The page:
Dr Andrew Griffiths, an ecologist at the University of Exeter, said the latest work followed research by his team and others revealing the presence of shark DNA in food products for human consumption, including the sale of spiny dogfish and hammerhead shark meat in fish and chip shops.

For pet foods, he said, the lack of rules on specific labelling meant a wide variety of vulnerable species could be legally included. “There aren’t any specific rules against it,” he said. “You could be unwittingly getting just about any fish.”

Besides the lucrative trade in shark fins, shark meat is generally quite low value, Griffiths said, and could be a cheap source of protein. “Lots of people don’t want to eat it,” he said. “So you can’t necessarily sell it through other supply chains. It surprises people that these things can turn up on their pet’s plate.”

The findings are published in the journal Frontiers in Marine Science.

More Mother Jones reporting on Climate Desk

WE'LL BE BLUNT.

We have a considerable $390,000 gap in our online fundraising budget that we have to close by June 30. There is no wiggle room, we've already cut everything we can, and we urgently need more readers to pitch in—especially from this specific blurb you're reading right now.

We'll also be quite transparent and level-headed with you about this.

In "News Never Pays," our fearless CEO, Monika Bauerlein, connects the dots on several concerning media trends that, taken together, expose the fallacy behind the tragic state of journalism right now: That the marketplace will take care of providing the free and independent press citizens in a democracy need, and the Next New Thing to invest millions in will fix the problem. Bottom line: Journalism that serves the people needs the support of the people. That's the Next New Thing.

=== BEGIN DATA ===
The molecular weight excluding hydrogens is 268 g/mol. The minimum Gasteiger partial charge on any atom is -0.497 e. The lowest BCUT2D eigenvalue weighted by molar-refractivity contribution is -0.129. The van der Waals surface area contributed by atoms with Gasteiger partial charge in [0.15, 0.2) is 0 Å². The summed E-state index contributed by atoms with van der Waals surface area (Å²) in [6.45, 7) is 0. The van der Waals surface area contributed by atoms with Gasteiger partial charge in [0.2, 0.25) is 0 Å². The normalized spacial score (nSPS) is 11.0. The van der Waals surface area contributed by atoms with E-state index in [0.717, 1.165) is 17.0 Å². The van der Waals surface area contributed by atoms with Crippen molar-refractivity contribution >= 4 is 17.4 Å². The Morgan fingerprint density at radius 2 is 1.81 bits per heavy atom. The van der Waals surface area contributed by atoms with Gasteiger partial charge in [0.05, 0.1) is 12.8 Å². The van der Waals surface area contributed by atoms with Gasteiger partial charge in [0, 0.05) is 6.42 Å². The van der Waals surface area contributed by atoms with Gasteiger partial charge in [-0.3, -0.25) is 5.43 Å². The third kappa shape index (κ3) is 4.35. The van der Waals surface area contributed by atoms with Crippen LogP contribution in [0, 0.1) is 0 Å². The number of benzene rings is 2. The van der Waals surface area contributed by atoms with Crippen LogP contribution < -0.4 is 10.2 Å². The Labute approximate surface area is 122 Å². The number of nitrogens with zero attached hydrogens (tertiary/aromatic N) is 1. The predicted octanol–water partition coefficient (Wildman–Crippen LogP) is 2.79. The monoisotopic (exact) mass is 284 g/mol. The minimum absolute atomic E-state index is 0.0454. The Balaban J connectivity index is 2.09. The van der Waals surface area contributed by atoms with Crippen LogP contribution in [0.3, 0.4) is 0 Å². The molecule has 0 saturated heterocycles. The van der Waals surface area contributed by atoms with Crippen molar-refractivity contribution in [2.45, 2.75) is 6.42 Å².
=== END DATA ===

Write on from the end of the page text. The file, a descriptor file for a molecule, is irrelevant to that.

And it's what MoJo and our community of readers have been doing for 47 years now.

But staying afloat is harder than ever.

In "This Is Not a Crisis. It's The New Normal," we explain, as matter-of-factly as we can, what exactly our finances look like, why this moment is particularly urgent, and how we can best communicate that without screaming OMG PLEASE HELP over and over. We also touch on our history and how our nonprofit model makes Mother Jones different than most of the news out there: Letting us go deep, focus on underreported beats, and bring unique perspectives to the day's news.

You're here for reporting like that, not fundraising, but one cannot exist without the other, and it's vitally important that we hit our intimidating $390,000 number in online donations by June 30.